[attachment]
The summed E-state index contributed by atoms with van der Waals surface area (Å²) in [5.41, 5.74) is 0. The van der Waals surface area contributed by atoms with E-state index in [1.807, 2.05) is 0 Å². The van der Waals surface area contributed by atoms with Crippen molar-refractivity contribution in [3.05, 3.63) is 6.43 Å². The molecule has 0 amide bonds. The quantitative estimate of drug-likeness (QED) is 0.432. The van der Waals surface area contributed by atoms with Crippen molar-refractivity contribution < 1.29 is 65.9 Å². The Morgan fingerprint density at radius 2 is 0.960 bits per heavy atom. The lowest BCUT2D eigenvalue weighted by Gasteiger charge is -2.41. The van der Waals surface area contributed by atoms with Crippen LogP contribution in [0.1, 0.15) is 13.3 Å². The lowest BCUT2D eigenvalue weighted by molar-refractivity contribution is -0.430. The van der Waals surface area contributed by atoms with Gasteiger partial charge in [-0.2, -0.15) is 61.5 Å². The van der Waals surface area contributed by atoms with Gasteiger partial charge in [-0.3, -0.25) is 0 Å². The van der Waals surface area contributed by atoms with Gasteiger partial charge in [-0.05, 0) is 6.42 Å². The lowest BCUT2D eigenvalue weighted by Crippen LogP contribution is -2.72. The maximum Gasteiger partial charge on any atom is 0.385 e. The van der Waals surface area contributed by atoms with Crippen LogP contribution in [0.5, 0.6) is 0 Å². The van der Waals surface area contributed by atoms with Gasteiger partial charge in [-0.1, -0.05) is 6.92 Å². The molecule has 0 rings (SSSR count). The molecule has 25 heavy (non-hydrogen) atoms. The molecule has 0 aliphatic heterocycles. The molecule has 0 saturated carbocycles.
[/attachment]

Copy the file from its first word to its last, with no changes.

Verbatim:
The summed E-state index contributed by atoms with van der Waals surface area (Å²) in [5.41, 5.74) is 0. The van der Waals surface area contributed by atoms with E-state index in [1.807, 2.05) is 0 Å². The van der Waals surface area contributed by atoms with Crippen molar-refractivity contribution in [3.05, 3.63) is 6.43 Å². The molecule has 0 amide bonds. The quantitative estimate of drug-likeness (QED) is 0.432. The van der Waals surface area contributed by atoms with Crippen molar-refractivity contribution < 1.29 is 65.9 Å². The Morgan fingerprint density at radius 2 is 0.960 bits per heavy atom. The lowest BCUT2D eigenvalue weighted by Gasteiger charge is -2.41. The van der Waals surface area contributed by atoms with Crippen LogP contribution in [0.1, 0.15) is 13.3 Å². The lowest BCUT2D eigenvalue weighted by molar-refractivity contribution is -0.430. The van der Waals surface area contributed by atoms with Gasteiger partial charge in [-0.2, -0.15) is 61.5 Å². The van der Waals surface area contributed by atoms with Gasteiger partial charge in [-0.3, -0.25) is 0 Å². The van der Waals surface area contributed by atoms with Gasteiger partial charge in [-0.05, 0) is 6.42 Å². The lowest BCUT2D eigenvalue weighted by Crippen LogP contribution is -2.72. The maximum Gasteiger partial charge on any atom is 0.385 e. The van der Waals surface area contributed by atoms with Crippen LogP contribution in [0.5, 0.6) is 0 Å². The van der Waals surface area contributed by atoms with Gasteiger partial charge in [-0.1, -0.05) is 6.92 Å². The molecule has 0 rings (SSSR count). The molecule has 25 heavy (non-hydrogen) atoms. The molecule has 0 aliphatic heterocycles. The molecule has 0 saturated carbocycles.